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In 1978 Frank Barnett rented a small storefront adjacent to his bookstore and opened his first gallery. Inflation was roaring and customers began to snatch up artwork as a hedge against the rising prices of nearly everything. When his accountants told him that his profits were higher per square foot in the gallery than in his bookstore, Frank decided to open up a much larger gallery on Piedmont Avenue with an impressive inventory of his artistic heroes.
In 1979, Frank Barnett and his partner, Joan Parsons, renovated a large space up the street from the Piedmont Book Company and totally gutted it, creating a modern gallery space that opened with the works of photographers Imogen Cunningham, Lucien Clergue and Eliot Porter. Other major artists whose work was featured there include Leonard Baskin, Will Barnet, Jean-Michel Folon, Fritz Scholder, Hundertwasser, Erte, Tom Wesselmann, and Hispanic artists from the Ernest de Soto workshop. In addition to this A-list of artists, collagist Romare Bearden had his first West Coast exhibit at Parsons-Barnett Gallery – Oakland's best attended art exhibit at that time.
The museums of New Mexico include the Museum of Fine Arts, the Palace of the Governors, the Museum of International Folk Art and the Museum of Indian Arts and Culture. Frank Barnett's advertising agency created a successful national retail catalogue program that included product selection from Native Americans and Hispanic artists, design and photo direction, and established the inventory, fulfillment and customer service operations. In addition, Frank created a statewide direct mail membership drive and a national advertising campaign that achieved an increase in membership of 10% and built traffic in the museum's five retail stores. Both the catalogue and the national advertising campaign were recipients of Addy Awards from the Santa Fe Ad Club.
In addition to his portrait photography, Frank specializes in food and speciality beverage photography. His clients have included the Oregon Wine Board, the Oregon and Washington Restaurant Associations, Western Culinary Institute and vineyards that included, the Eyrie Vineyards, Bethel Heights Vineyard, Van Duzer Vineyards and Willamette Valley Vineyards.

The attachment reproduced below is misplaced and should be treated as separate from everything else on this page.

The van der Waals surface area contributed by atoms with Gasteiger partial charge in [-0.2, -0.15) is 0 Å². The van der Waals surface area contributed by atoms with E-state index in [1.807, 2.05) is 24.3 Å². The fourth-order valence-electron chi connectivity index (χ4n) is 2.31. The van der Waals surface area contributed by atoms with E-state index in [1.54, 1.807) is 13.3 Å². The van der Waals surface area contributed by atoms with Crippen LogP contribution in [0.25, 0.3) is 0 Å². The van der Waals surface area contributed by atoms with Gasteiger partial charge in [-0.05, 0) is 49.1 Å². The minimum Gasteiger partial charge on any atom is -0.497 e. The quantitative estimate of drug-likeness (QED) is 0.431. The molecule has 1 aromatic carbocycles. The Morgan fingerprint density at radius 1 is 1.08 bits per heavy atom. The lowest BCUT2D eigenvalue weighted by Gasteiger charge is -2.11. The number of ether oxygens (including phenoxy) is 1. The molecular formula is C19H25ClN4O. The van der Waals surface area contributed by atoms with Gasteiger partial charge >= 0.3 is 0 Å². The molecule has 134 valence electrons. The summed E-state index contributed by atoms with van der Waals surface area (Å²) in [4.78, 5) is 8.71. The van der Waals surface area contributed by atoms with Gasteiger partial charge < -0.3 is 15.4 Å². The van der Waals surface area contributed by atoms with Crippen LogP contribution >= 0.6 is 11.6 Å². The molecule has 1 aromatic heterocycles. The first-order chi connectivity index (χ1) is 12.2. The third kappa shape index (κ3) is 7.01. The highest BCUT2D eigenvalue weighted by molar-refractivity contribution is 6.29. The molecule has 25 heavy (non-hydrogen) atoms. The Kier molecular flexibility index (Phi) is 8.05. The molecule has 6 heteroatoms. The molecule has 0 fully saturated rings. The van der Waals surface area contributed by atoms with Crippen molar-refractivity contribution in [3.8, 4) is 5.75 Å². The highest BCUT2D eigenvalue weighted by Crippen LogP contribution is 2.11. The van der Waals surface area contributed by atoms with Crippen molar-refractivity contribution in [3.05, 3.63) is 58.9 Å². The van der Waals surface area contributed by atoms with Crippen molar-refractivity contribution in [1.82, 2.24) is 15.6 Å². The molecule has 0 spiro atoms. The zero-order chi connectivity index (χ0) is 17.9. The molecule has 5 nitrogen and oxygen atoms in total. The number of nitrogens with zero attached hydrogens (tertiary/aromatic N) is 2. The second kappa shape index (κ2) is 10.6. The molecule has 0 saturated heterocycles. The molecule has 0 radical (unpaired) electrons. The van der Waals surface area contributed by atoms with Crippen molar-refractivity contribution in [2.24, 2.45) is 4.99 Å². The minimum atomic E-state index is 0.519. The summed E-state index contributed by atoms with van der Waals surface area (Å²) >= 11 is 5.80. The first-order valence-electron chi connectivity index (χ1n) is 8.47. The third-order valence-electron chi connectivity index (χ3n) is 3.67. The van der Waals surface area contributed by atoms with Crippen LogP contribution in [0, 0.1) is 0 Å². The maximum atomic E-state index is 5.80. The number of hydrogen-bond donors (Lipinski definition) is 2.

For three years Frank Barnett photographed rodeos from the center of arenas – where the stomping, dust churning, bone crushing power of 2,000 pound snorting Brahman bulls takes place. As a Visual Anthropologist, his documentary photography took him from the famous Pendleton Round-up to the infamous Angola Prison Rodeo at the Louisiana State Penitentiary where he captured dramatic images of a theatre of violence that began with the Glory Riders, their banners fluttering with biblical sound-bites – Word of God, King of Kings, and Army of the Lord. There he discovered a pageant that was more a gladiatorial event than an exercise in Christian redemption.
About Pendleton® Woolen Mills
Few company names inspire as much confidence and pride as Pendleton® Woolen Mills. For six generations, the Bishop family has been creating Indian blankets, robes and shawls that are highly prized by much of our Native American population. In fact, they are viewed by many of America’s indigenous people as “sacred objects.” Serious art collectors and dealers will want to include these extremely limited editions in their collections.
About the Jacquard Loom
In 1801, Joseph Marie Jacquard invented the Jacquard mechanical loom that simplified the process of manufacturing textiles with complex patterns. Controlled by punch card, each punched hole corresponds to a Bolus hook which can be either up or down. The loom’s harness that carries and guides the warp thread will either lie above or below the weft, depending on the card’s instructions. The threading of a Jacquard loom is so labor intensive that many looms are threaded only once. Even small looms with only a few thousand warp ends can take days to re-thread. Therefore, creating Barnett’s very small edition tapestries represents a major artistic achievement. See the provenance information below.
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